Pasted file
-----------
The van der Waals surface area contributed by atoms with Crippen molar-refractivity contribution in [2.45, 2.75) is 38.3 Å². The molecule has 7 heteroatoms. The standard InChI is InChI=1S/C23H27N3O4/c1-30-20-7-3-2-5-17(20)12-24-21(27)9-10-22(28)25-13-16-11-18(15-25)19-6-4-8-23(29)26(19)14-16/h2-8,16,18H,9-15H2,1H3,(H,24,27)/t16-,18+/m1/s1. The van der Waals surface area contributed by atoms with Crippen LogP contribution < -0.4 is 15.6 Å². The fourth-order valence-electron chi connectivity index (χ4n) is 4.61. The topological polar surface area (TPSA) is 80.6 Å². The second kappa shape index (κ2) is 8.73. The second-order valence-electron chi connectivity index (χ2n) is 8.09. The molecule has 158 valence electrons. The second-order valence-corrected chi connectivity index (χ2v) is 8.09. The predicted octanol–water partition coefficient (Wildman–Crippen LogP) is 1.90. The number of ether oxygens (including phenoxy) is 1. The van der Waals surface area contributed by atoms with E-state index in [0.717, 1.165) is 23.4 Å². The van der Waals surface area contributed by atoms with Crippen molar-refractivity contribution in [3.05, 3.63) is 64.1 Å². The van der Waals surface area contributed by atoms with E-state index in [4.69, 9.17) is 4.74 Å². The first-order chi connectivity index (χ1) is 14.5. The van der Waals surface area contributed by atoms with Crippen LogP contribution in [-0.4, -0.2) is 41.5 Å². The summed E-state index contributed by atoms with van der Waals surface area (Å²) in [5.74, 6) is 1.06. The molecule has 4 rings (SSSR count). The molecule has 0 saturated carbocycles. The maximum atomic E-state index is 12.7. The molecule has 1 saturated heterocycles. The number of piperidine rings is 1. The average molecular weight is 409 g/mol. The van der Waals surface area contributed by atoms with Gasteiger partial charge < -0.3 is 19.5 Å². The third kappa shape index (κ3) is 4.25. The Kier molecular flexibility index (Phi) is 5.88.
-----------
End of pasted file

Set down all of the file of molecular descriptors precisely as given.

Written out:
The van der Waals surface area contributed by atoms with Crippen molar-refractivity contribution in [2.45, 2.75) is 38.3 Å². The molecule has 7 heteroatoms. The standard InChI is InChI=1S/C23H27N3O4/c1-30-20-7-3-2-5-17(20)12-24-21(27)9-10-22(28)25-13-16-11-18(15-25)19-6-4-8-23(29)26(19)14-16/h2-8,16,18H,9-15H2,1H3,(H,24,27)/t16-,18+/m1/s1. The van der Waals surface area contributed by atoms with Crippen LogP contribution < -0.4 is 15.6 Å². The fourth-order valence-electron chi connectivity index (χ4n) is 4.61. The topological polar surface area (TPSA) is 80.6 Å². The second kappa shape index (κ2) is 8.73. The second-order valence-electron chi connectivity index (χ2n) is 8.09. The molecule has 158 valence electrons. The second-order valence-corrected chi connectivity index (χ2v) is 8.09. The predicted octanol–water partition coefficient (Wildman–Crippen LogP) is 1.90. The number of ether oxygens (including phenoxy) is 1. The van der Waals surface area contributed by atoms with E-state index in [0.717, 1.165) is 23.4 Å². The van der Waals surface area contributed by atoms with Crippen molar-refractivity contribution in [3.05, 3.63) is 64.1 Å². The van der Waals surface area contributed by atoms with E-state index in [4.69, 9.17) is 4.74 Å². The first-order chi connectivity index (χ1) is 14.5. The van der Waals surface area contributed by atoms with Crippen LogP contribution in [-0.4, -0.2) is 41.5 Å². The summed E-state index contributed by atoms with van der Waals surface area (Å²) in [5.74, 6) is 1.06. The molecule has 4 rings (SSSR count). The molecule has 0 saturated carbocycles. The maximum atomic E-state index is 12.7. The molecule has 1 saturated heterocycles. The number of piperidine rings is 1. The average molecular weight is 409 g/mol. The van der Waals surface area contributed by atoms with Gasteiger partial charge < -0.3 is 19.5 Å². The third kappa shape index (κ3) is 4.25. The Kier molecular flexibility index (Phi) is 5.88.